Happy wife equals happy life, and the same logic can be applied to your employees and their retention: in other words, happy employees equals retained employees. Unfortunately, many companies fail to realize this, which is most likely the reason a whopping 75% of US employees are open to or actively looking for new jobs. Let’s say you have a staff of 100 employees; well, that’s 75 potential farewell parties you need to start planning.
We’re going to go out on a limb here and assume you’d rather not plan any farewell parties – mostly because parties can be costly and also because you’ll have to start looking for employees to fill the positions that are abandoned by their former holders. Which, of course, is a very time-consuming and, again, costly process.
If that’s the case, you might want to take a good look at the following seven behaviors because if you can relate to any or all of them, chances are you’re losing great people on a regular basis.
1. You Overwork Them
As a manager, you want to make sure that everything runs as smoothly as possible, results are delivered, and everyone is working hard toward achieving a common goal. But, it’s quite easy to overwork employees to the extent that they feel like you’re punishing them for excellent performance.
To avoid this, encourage employees to take regular breaks (productivity app DeskTime says that workers should work for 52 minutes at 17-minute intervals for optimal performance), avoid taking work home with them, and leave work on time. In fact, Stanford University researchers found that working long hours makes you less productive: employee output falls dramatically after a 50-hour workweek and completely dies after 55 hours. In other words, employees who work 60 hours a week end up producing nothing during those five extra hours.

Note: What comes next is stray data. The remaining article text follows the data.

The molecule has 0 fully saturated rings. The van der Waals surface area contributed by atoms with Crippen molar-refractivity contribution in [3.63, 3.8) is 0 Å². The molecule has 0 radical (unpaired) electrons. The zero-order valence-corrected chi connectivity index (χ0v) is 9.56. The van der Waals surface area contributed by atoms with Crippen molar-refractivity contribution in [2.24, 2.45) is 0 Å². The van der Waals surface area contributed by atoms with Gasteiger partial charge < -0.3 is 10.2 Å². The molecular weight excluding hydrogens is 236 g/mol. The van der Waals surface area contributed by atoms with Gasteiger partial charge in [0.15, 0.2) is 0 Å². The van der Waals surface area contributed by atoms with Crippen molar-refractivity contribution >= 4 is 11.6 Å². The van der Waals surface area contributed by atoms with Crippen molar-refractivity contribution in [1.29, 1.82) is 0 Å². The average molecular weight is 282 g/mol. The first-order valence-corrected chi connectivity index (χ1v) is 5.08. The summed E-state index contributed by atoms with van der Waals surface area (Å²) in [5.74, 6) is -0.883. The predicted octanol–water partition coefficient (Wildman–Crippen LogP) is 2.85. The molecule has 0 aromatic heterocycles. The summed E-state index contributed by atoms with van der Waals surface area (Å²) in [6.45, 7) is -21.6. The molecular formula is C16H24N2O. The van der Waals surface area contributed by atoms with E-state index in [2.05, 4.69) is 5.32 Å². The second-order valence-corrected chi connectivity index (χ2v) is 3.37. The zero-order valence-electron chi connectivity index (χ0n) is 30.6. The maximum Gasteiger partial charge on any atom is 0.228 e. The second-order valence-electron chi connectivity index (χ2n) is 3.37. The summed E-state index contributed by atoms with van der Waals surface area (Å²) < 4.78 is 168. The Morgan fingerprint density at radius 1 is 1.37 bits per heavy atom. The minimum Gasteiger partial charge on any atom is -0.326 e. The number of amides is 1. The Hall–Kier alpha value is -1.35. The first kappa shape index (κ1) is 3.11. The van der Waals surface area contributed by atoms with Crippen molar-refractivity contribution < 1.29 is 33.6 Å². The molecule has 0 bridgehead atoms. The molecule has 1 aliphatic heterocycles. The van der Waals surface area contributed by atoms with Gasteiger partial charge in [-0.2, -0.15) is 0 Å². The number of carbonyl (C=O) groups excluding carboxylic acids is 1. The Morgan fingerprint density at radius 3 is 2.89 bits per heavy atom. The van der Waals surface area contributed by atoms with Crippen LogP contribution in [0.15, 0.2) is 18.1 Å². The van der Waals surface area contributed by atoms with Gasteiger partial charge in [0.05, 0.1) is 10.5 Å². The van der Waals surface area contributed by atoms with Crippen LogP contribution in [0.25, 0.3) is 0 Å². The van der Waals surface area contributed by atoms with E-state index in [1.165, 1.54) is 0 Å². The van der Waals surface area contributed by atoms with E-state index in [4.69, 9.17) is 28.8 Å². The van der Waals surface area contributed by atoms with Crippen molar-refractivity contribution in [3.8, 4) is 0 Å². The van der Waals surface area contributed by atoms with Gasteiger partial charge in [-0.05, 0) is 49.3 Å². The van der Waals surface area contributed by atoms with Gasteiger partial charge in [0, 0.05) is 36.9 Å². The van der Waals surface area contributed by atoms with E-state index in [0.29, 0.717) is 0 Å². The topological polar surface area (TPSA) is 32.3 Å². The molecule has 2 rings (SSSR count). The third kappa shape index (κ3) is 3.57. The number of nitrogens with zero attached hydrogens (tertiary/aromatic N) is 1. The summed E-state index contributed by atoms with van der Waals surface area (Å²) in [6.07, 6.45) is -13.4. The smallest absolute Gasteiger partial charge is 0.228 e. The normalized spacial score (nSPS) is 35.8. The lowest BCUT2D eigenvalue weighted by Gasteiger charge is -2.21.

2. You Don’t Recognize Contributions or Reward Good Work
Everyone enjoys a little pat on the back, and it’s very easy to underestimate the power of a seemingly small gesture. Eighty-two percent of respondents to a 2014 BambooHR survey said they felt they weren’t being recognized for their hard work as much as they deserve, and that it was a major deal-breaker.
As a manager, it’s your responsibility to recognize and reward employees for all the hard work they put in – whether that comes in the form of a bonus, a raise, or simply being acknowledged in front of their colleagues – and you’ll reap the benefits of doing so. In fact, companies which actively recognize their employees for a job well-done experience lower turnover, improved reputation, and better financial performance.
3. You Don’t Take the Time to Listen
Everybody has issues – and we’re not talking about the ones you go to your therapist about but rather the ones you go to your manager about. Whether an employee has concerns about a specific policy, project, or situation, you should make it your priority to hear them out. Even if you can’t change a policy, taking the time to hear their concerns rather than dismissing them will work wonders in the long run. When your employees provide you with feedback, listen to them, and really listen – these are the people on the frontline, and they often have a better idea of what’s going on in the organization. So, don’t just laugh or shrug off their concerns; after all, they could help you save your company from certain death.